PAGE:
The concept of assisted living homes was developed as an answer to the limitations of nursing facilities—the keyword was “homes.” “At home, you decide how you spend your time, how you share your space, and how you manage your passions. Away from home, you don’t.” In these settings, residents reported increased satisfaction with their lives, and physical and cognitive functioning improved. Never forgotten is the person’s “need for everyday comforts, for companionship, for help achieving…modest aims.” But, according to Gawande, we can’t be certain that assisted living fulfills all needs. He observes that it is hard to genuinely help people with living; there is no reliable measurement for a place’s success in assisting people to live; and assisted living is geared more for the peace of mind of the children of the residents. The elderly are left with a “controlled and supervised institutional existence, a medically dispensed answer to unfixable problems, a life designed to be safe but empty of anything they care about.”

Gawande then examines several places that have attacked the “three plagues of nursing home existence: boredom, loneliness, and helplessness.” The goals of a “home” should be to help people dependent continue to find value in living. Places that worked had good-sized private rooms, a living room, a kitchen, and dining room. They also had large common areas to encourage socialization, while avoiding clinical settings.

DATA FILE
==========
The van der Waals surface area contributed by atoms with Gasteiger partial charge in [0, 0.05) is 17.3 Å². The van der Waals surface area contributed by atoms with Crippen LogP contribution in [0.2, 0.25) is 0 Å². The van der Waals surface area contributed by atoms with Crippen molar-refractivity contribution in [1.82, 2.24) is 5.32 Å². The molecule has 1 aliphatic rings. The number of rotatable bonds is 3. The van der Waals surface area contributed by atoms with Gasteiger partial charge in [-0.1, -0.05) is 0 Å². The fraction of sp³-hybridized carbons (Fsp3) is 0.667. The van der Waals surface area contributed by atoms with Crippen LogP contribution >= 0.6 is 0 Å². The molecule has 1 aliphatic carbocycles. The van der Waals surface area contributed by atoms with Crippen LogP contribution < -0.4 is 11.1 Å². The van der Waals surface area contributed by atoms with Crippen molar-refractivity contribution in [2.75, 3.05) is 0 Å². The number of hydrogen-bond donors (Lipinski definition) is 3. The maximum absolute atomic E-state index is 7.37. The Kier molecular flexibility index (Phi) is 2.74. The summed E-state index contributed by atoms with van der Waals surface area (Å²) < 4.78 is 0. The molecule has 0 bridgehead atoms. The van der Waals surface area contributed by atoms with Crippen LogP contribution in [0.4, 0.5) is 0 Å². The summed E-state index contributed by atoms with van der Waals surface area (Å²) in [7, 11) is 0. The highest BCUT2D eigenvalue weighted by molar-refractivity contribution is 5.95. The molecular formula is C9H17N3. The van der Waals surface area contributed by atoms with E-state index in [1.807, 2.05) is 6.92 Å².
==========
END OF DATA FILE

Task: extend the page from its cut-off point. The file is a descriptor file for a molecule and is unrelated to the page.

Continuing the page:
The doctor applauds the philosophy and practices of hospice, a generally misunderstood organization. It is a health care system that actually helps people “achieve what’s most important to them at the end of their lives. It allows people to shape their lives, by making choices according to their own priorities.” Hospice helps people who have fatal illnesses to live “the fullest possible lives right now.” The professionals determine those needs by speaking to the patients—asking questions to determine their needs, desires, and general understanding of their physical condition. The critical step is helping the patients deal with the overwhelming anxieties that they have about death: the extent that they would prefer to be shielded from suffering; what will happen to the loved ones; what will happen with family finances. These professionals focus upon what the patient wants.

As advanced as the medical profession may be, Dr. Gawande argues that there is a vital portion missing from the training and practice of most medical professionals: an understanding of the needs and desires of patients whose lives may have been extended—but often at the loss of quality of life. His argument is clearly motivated by deep insight and compassion for those who have lost most of what they have valued in life, but cling to whatever they can control to pass on with dignity and comfort of the soul.

tedTed Odenwald and his wife, Shirley have lived in Oakland for 46 years. He taught HS English at Glen Rock High School for all of those years plus one more. Now he is enjoying time spent with his family, singing in the North Jersey Chorus and quenching his wanderlust. Ted is also the Worship Leader at the Ramapo Valley Baptist Church in Oakland.